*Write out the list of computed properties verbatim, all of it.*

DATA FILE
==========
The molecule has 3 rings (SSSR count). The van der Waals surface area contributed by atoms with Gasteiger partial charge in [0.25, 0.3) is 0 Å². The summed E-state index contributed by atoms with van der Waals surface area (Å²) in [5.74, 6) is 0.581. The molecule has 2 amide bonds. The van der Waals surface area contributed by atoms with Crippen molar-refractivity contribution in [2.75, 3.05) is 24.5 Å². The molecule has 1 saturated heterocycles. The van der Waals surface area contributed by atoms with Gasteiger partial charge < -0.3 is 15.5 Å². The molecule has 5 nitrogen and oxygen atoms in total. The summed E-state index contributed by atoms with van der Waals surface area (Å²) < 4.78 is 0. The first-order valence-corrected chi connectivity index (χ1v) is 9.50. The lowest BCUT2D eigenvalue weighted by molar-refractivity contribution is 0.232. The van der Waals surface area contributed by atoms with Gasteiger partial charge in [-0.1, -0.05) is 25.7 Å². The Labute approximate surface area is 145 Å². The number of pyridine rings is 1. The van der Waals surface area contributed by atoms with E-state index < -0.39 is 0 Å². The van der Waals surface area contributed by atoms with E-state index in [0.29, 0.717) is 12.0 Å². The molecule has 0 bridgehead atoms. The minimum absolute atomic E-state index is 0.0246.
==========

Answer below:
The molecule has 3 rings (SSSR count). The van der Waals surface area contributed by atoms with Gasteiger partial charge in [0.25, 0.3) is 0 Å². The summed E-state index contributed by atoms with van der Waals surface area (Å²) in [5.74, 6) is 0.581. The molecule has 2 amide bonds. The van der Waals surface area contributed by atoms with Crippen molar-refractivity contribution in [2.75, 3.05) is 24.5 Å². The molecule has 1 saturated heterocycles. The van der Waals surface area contributed by atoms with Gasteiger partial charge < -0.3 is 15.5 Å². The molecule has 5 nitrogen and oxygen atoms in total. The summed E-state index contributed by atoms with van der Waals surface area (Å²) < 4.78 is 0. The first-order valence-corrected chi connectivity index (χ1v) is 9.50. The lowest BCUT2D eigenvalue weighted by molar-refractivity contribution is 0.232. The van der Waals surface area contributed by atoms with Gasteiger partial charge in [-0.1, -0.05) is 25.7 Å². The Labute approximate surface area is 145 Å². The number of pyridine rings is 1. The van der Waals surface area contributed by atoms with E-state index < -0.39 is 0 Å². The van der Waals surface area contributed by atoms with E-state index in [0.29, 0.717) is 12.0 Å². The molecule has 0 bridgehead atoms. The minimum absolute atomic E-state index is 0.0246.